See the most interesting stations with extravagant Soviet-era architecture, hear the history surrounding the metro stations from your expert guide and admire grandiose architecture, mosaics, sculptures and more on a 1.5-hour walking tour!
The Moscow Metro was the first underground railway system in the Soviet Union. As of 2018, the Moscow Metro excluding the Moscow Central Circle and Moscow Monorail has 222 stations and its route length is 379.1 km (235.6 mi), making it the seventh longest in the world.
The system is mostly underground, with the deepest section 84 metres (276 ft) underground at the Park Pobedy station, one of the world’s deepest.
At this tour you will be guided to visit five of Moscow’s must-see stations, including iconic Mayakovskaya, and learn all about Stalin’s visions for the former Soviet Union.
The five stations that you will visit are:
- Revolution Square Station (Ploshchad Revolyutsii)
- Novoslobodskaya Station
- Komsomolskaya Station
- Kurskaya Station
- Mayakovskaya Station
Widely believed to be one of Stalin’s best architectural achievements, the Moscow subway was created to symbolize its rising regime and a recognized empire. If you are lucky, you can even find an unconfirmed secret entrance to Metro-2, a parallel underground system used by the government – a mystery that has not been denied nor confirmed today.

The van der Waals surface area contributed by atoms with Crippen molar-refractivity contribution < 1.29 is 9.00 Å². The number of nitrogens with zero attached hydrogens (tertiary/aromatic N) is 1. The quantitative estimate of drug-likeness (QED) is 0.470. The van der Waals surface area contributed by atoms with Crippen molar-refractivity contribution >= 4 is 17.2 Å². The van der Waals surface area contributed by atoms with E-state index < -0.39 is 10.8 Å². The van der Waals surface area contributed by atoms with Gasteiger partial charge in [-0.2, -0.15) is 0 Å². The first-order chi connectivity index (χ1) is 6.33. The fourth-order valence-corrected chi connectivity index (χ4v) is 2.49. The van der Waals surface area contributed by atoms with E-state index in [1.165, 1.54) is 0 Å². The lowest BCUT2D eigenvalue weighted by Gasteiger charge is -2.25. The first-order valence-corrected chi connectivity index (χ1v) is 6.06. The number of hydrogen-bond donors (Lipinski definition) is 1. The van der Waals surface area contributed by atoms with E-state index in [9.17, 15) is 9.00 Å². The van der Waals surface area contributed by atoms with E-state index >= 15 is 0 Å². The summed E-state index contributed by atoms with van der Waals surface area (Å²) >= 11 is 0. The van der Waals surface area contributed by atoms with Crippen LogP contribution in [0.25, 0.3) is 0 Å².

At Revolution Square Station, you will find 72 magnificent bronze sculptures that depict the people of the former Soviet Union, set underneath marble arches designed by the legendary Russian architect Alexey Dushkin.
Another Dushkin-created station is Novoslobodskaya, and you’ll head here next to admire its dazzling stained-glass panels.
Next, enjoy the views of Baroque decorations, vaulted ceilings and chandeliers at Komsomolskaya Station, before heading to Kurskaya Station.
Kurskaya Station is one of the first stations to be built. Its design reflects Stalin’s communist ideals and you’ll note its left-wing slogans on the walls, next to mosaics that symbolize the ‘victory’ of his regime over poverty and starvation.
The tour ends at Mayakovskaya, the station named after Russian poet Vladmir Mayakovsky, and see why this station is often considered the most beautiful and iconic Moscow Metro station. Look up in about 30 attractive mosaics that illustrate Stalin’s vision for a bright Soviet future, and then enjoy the typical pre-World War II architecture shown at this station.